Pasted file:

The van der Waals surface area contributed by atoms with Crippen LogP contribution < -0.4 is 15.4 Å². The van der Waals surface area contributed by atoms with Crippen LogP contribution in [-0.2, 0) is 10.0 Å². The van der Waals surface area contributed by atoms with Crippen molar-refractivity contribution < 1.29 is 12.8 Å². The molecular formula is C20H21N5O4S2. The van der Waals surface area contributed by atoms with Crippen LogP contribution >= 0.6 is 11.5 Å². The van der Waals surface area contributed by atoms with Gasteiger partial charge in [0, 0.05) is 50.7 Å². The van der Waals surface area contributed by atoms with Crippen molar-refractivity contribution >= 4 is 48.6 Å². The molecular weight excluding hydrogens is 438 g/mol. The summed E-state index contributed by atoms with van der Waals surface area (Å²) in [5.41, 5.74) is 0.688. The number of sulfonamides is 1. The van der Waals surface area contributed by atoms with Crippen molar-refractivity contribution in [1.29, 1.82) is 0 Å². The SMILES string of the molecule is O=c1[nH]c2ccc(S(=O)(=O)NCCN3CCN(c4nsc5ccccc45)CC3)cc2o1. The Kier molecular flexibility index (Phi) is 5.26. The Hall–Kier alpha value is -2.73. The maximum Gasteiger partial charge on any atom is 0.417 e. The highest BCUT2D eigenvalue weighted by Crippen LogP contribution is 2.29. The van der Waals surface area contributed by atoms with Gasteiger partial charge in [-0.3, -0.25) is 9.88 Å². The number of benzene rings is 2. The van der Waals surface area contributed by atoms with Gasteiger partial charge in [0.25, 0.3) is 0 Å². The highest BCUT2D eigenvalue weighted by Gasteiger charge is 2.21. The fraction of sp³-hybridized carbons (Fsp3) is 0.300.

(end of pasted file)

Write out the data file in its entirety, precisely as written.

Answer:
The van der Waals surface area contributed by atoms with Crippen LogP contribution < -0.4 is 15.4 Å². The van der Waals surface area contributed by atoms with Crippen LogP contribution in [-0.2, 0) is 10.0 Å². The van der Waals surface area contributed by atoms with Crippen molar-refractivity contribution < 1.29 is 12.8 Å². The molecular formula is C20H21N5O4S2. The van der Waals surface area contributed by atoms with Crippen LogP contribution >= 0.6 is 11.5 Å². The van der Waals surface area contributed by atoms with Gasteiger partial charge in [0, 0.05) is 50.7 Å². The van der Waals surface area contributed by atoms with Crippen molar-refractivity contribution >= 4 is 48.6 Å². The molecular weight excluding hydrogens is 438 g/mol. The summed E-state index contributed by atoms with van der Waals surface area (Å²) in [5.41, 5.74) is 0.688. The number of sulfonamides is 1. The van der Waals surface area contributed by atoms with Crippen molar-refractivity contribution in [1.29, 1.82) is 0 Å². The SMILES string of the molecule is O=c1[nH]c2ccc(S(=O)(=O)NCCN3CCN(c4nsc5ccccc45)CC3)cc2o1. The Kier molecular flexibility index (Phi) is 5.26. The Hall–Kier alpha value is -2.73. The maximum Gasteiger partial charge on any atom is 0.417 e. The highest BCUT2D eigenvalue weighted by Crippen LogP contribution is 2.29. The van der Waals surface area contributed by atoms with Gasteiger partial charge in [-0.3, -0.25) is 9.88 Å². The number of benzene rings is 2. The van der Waals surface area contributed by atoms with Gasteiger partial charge in [0.25, 0.3) is 0 Å². The highest BCUT2D eigenvalue weighted by Gasteiger charge is 2.21. The fraction of sp³-hybridized carbons (Fsp3) is 0.300.